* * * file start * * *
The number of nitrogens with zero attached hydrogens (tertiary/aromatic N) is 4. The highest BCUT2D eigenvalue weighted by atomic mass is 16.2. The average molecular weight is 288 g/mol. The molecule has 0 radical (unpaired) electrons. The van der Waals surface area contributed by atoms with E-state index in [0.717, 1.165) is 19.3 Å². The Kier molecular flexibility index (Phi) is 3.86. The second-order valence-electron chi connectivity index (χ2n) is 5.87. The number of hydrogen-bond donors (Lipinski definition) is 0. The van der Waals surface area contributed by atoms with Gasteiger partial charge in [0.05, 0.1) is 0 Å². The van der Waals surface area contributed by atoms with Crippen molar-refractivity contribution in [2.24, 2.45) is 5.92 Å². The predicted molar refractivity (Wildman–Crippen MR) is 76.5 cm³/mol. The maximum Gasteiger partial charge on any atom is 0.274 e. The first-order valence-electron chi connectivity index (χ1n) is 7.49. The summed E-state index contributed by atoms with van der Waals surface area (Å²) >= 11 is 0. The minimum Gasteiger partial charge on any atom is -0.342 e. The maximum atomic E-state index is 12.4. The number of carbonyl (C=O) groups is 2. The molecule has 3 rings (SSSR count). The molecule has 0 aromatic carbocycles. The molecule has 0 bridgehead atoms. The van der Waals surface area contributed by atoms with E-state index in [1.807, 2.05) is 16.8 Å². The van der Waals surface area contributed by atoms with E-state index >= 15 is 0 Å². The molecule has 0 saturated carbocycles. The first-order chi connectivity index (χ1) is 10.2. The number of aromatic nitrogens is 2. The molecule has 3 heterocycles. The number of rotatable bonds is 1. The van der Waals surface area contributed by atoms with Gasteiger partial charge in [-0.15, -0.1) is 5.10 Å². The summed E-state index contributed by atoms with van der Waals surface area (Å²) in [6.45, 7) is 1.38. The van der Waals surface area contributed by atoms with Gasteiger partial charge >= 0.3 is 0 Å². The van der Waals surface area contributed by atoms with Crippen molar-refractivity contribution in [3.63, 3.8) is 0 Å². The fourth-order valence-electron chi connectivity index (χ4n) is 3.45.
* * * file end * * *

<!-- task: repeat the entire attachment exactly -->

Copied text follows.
The number of nitrogens with zero attached hydrogens (tertiary/aromatic N) is 4. The highest BCUT2D eigenvalue weighted by atomic mass is 16.2. The average molecular weight is 288 g/mol. The molecule has 0 radical (unpaired) electrons. The van der Waals surface area contributed by atoms with E-state index in [0.717, 1.165) is 19.3 Å². The Kier molecular flexibility index (Phi) is 3.86. The second-order valence-electron chi connectivity index (χ2n) is 5.87. The number of hydrogen-bond donors (Lipinski definition) is 0. The van der Waals surface area contributed by atoms with Gasteiger partial charge in [0.05, 0.1) is 0 Å². The van der Waals surface area contributed by atoms with Crippen molar-refractivity contribution in [2.24, 2.45) is 5.92 Å². The predicted molar refractivity (Wildman–Crippen MR) is 76.5 cm³/mol. The maximum Gasteiger partial charge on any atom is 0.274 e. The first-order valence-electron chi connectivity index (χ1n) is 7.49. The summed E-state index contributed by atoms with van der Waals surface area (Å²) >= 11 is 0. The minimum Gasteiger partial charge on any atom is -0.342 e. The maximum atomic E-state index is 12.4. The number of carbonyl (C=O) groups is 2. The molecule has 3 rings (SSSR count). The molecule has 0 aromatic carbocycles. The molecule has 0 bridgehead atoms. The van der Waals surface area contributed by atoms with E-state index in [1.807, 2.05) is 16.8 Å². The van der Waals surface area contributed by atoms with E-state index >= 15 is 0 Å². The molecule has 0 saturated carbocycles. The first-order chi connectivity index (χ1) is 10.2. The number of aromatic nitrogens is 2. The molecule has 3 heterocycles. The number of rotatable bonds is 1. The van der Waals surface area contributed by atoms with Gasteiger partial charge in [-0.15, -0.1) is 5.10 Å². The summed E-state index contributed by atoms with van der Waals surface area (Å²) in [6.45, 7) is 1.38. The van der Waals surface area contributed by atoms with Gasteiger partial charge >= 0.3 is 0 Å². The van der Waals surface area contributed by atoms with Crippen molar-refractivity contribution in [3.63, 3.8) is 0 Å². The fourth-order valence-electron chi connectivity index (χ4n) is 3.45.